Palace Gate Counselling Service – Independent Listener

This post introduces a new role: our independent listener. This is a new external resource for our therapists.

The Context

We structure this service to provide plenty of support to our therapists, in what can be an isolating profession. At any time, we have up to five therapists working, plus an office volunteer. We all get to know people working the same sessions. There is generally someone to talk to, and we engage in a lot of ad hoc peer supervision.

We also provide more structured in-house supervision – everyone commits to 1:1 supervision each month with an experienced supervisor. Placement students also commit to a two hour group each month. Many qualified therapists choose to attend group too. Groups offer the chance to get to know therapists who work other sessions, at all levels of experience, and to share perspectives and learning. Most people here have two supervisors, and we have an overall team of four – who will talk to any therapist needing time.

Person-centred supervision, as we practice it, is a collaborative peer-peer clinical exploration of each therapist’s process and client work. At its heart is a commitment to client healing and growth, and therapist learning and growth. We don’t see our supervision process as hierarchical, or about telling therapists how to work, or identifying what is ‘wrong’ with their practice, or as ‘accountability’ in the prevailing cultural sense of ascribing blame, nor is it ‘management’. None of those are person-centred concepts. We understand these ideas are currently in favour in our society, and that some therapists want to work like that. Obviously there are many organisations for them to choose besides us. We value client choice, and we offer something different both to our clients and to our therapists. That difference is important to us. We do our best to communicate this, and choose therapists who will feel at home in this environment.

We also have an administrative team, including a senior therapist who is our placement co-ordinator. She is a valuable – and much valued – resource not just for our placement students, but for all our therapists. We also have a number of therapists who have been here around a decade, and will provide talking space for colleagues needing ad hoc support.

So there are lots of people to talk to, and lots of choice about how/who. Our therapists have given us plenty of feedback that they get this, and value it. Nonetheless, we can see potential merit in having resources outside the service. For example, the two volunteer directors of our operating company both have long-standing external supervision arrangements, in order to ensure we are not a ‘closed system’. Most of our therapists have day jobs/private practices in therapy or allied fields, and many of them also have additional external supervision. We see a variety of perspectives in supervision as potentially very valuable.

The Independent Listener Role

The idea behind the independent listener scheme, is to offer the resource of an external qualified therapist/supervisor able to provide listening, facilitation and support. This will be available on a funded basis for any therapist in this service with an issue that, for whatever reason, they feel unable to raise with us through our various internal processes.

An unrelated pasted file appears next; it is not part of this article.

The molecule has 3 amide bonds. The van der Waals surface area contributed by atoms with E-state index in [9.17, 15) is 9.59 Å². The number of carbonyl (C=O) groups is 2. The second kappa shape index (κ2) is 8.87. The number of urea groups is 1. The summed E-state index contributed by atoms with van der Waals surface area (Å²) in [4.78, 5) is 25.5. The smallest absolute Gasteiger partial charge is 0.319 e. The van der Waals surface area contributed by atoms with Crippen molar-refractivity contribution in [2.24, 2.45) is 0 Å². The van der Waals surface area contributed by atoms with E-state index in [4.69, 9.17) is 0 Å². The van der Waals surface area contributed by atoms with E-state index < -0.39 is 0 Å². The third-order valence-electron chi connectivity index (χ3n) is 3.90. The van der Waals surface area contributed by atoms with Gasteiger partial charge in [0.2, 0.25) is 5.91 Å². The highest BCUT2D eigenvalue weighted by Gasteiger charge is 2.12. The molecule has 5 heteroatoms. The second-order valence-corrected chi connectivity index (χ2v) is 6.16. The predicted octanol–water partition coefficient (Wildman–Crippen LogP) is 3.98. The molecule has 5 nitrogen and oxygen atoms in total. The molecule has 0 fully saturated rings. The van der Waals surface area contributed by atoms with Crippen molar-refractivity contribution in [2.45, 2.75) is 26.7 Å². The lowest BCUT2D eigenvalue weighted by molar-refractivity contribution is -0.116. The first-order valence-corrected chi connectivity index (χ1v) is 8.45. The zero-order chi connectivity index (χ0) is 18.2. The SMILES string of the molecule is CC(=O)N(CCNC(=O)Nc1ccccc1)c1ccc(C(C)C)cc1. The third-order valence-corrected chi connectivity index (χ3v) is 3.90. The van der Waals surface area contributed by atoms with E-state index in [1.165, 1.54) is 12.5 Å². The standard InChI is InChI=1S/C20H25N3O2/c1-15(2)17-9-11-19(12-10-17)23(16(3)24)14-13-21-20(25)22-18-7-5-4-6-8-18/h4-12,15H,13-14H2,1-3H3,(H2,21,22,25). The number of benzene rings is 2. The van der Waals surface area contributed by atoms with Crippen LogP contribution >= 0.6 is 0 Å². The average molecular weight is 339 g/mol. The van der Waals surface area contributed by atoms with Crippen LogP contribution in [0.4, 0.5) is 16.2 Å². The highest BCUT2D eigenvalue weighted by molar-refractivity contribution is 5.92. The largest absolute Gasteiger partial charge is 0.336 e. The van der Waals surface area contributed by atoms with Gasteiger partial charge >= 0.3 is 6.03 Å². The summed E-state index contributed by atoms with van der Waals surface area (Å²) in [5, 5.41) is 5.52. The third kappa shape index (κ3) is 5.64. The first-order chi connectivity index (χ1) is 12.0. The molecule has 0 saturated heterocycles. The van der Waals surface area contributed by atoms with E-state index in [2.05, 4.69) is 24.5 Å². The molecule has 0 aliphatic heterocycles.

The independent listener will:-

  • provide listening and process space to the therapist concerned, and
  • work with that therapist to support and empower them in exploring a process for bringing their issue to our supervision team, so that we can together address this.

Depending on the circumstances, the independent listener may also offer support in an alternative – person-centred – conflict resolution process, should that ever be needed.

We have had this idea bubbling for a while, and have spent time exploring what the role might usefully look like, as well as talking to a number of experienced practitioners to find the right person. We are asking our independent listener to provide services aligned with and respectful of our person-centred ethos, the internal locus of each person involved, and which are collaborative, non-directive, circumstance-specific and process-led. This does not necessarily mean their self-describing as a person-centred practitioner, but clearly it involves their feeling a compatibility with this way of working.

Our new (and first) independent listener is a very experienced therapist and supervisor in private practice, with a lot of group and facilitation experience. She also has a senior NHS role. On the face of it, that might seem to make her an unlikely choice for us. In reality, our and her shared sense is that we have much in common in terms of our perspectives on therapy, supervision, human relationship and what is/isn’t helpful in running a service. She has never worked with this service and has no pre-existing therapeutic or supervisory relationship with anyone here, so she offers an independent, external perspective. She brings a wealth of experience and ability, and we are confident that she will fulfil her new role with sensitivity, integrity and common sense.

Palace Gate Counselling Service, Exeter

Counselling Exeter since 1994

This entry was posted in communication, core conditions, cultural taboos, empowerment, equality, ethics, growth, internal locus of evaluation, non-directive counselling, Palace Gate Counselling Service, person centred, relationship and tagged , , , , , , , , , , , , , , , , , , , , , , , , , , , , , , , . Bookmark the permalink.

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